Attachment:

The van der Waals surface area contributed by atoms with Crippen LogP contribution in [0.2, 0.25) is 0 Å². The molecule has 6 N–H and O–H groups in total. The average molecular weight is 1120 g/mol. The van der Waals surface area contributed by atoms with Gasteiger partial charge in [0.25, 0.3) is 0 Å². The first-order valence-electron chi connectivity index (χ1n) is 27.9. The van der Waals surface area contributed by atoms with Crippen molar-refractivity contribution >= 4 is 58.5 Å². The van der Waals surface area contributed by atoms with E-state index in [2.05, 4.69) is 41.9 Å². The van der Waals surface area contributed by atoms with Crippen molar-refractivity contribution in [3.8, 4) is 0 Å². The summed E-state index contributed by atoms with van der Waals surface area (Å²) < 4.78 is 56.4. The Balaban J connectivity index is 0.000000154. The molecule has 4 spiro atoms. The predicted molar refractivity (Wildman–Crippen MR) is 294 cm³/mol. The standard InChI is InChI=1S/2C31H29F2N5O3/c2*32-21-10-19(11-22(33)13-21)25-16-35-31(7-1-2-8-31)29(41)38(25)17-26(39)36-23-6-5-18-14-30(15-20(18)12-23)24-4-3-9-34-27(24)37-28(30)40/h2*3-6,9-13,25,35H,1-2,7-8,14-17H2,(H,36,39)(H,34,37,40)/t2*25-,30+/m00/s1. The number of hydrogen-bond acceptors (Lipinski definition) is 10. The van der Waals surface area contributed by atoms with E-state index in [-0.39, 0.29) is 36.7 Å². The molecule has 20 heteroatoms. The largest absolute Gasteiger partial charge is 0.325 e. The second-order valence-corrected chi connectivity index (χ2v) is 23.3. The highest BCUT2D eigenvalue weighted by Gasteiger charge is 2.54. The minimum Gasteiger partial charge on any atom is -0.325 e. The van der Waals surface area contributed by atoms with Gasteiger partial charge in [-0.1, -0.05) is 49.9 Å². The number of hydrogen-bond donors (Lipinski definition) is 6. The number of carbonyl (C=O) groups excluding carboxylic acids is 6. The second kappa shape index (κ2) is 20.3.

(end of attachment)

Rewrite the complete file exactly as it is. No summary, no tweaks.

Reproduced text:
The van der Waals surface area contributed by atoms with Crippen LogP contribution in [0.2, 0.25) is 0 Å². The molecule has 6 N–H and O–H groups in total. The average molecular weight is 1120 g/mol. The van der Waals surface area contributed by atoms with Gasteiger partial charge in [0.25, 0.3) is 0 Å². The first-order valence-electron chi connectivity index (χ1n) is 27.9. The van der Waals surface area contributed by atoms with Crippen molar-refractivity contribution >= 4 is 58.5 Å². The van der Waals surface area contributed by atoms with E-state index in [2.05, 4.69) is 41.9 Å². The van der Waals surface area contributed by atoms with Crippen molar-refractivity contribution in [3.8, 4) is 0 Å². The summed E-state index contributed by atoms with van der Waals surface area (Å²) < 4.78 is 56.4. The Balaban J connectivity index is 0.000000154. The molecule has 4 spiro atoms. The predicted molar refractivity (Wildman–Crippen MR) is 294 cm³/mol. The standard InChI is InChI=1S/2C31H29F2N5O3/c2*32-21-10-19(11-22(33)13-21)25-16-35-31(7-1-2-8-31)29(41)38(25)17-26(39)36-23-6-5-18-14-30(15-20(18)12-23)24-4-3-9-34-27(24)37-28(30)40/h2*3-6,9-13,25,35H,1-2,7-8,14-17H2,(H,36,39)(H,34,37,40)/t2*25-,30+/m00/s1. The number of hydrogen-bond acceptors (Lipinski definition) is 10. The van der Waals surface area contributed by atoms with E-state index in [-0.39, 0.29) is 36.7 Å². The molecule has 20 heteroatoms. The largest absolute Gasteiger partial charge is 0.325 e. The second-order valence-corrected chi connectivity index (χ2v) is 23.3. The highest BCUT2D eigenvalue weighted by Gasteiger charge is 2.54. The minimum Gasteiger partial charge on any atom is -0.325 e. The van der Waals surface area contributed by atoms with Gasteiger partial charge in [-0.1, -0.05) is 49.9 Å². The number of hydrogen-bond donors (Lipinski definition) is 6. The number of carbonyl (C=O) groups excluding carboxylic acids is 6. The second kappa shape index (κ2) is 20.3.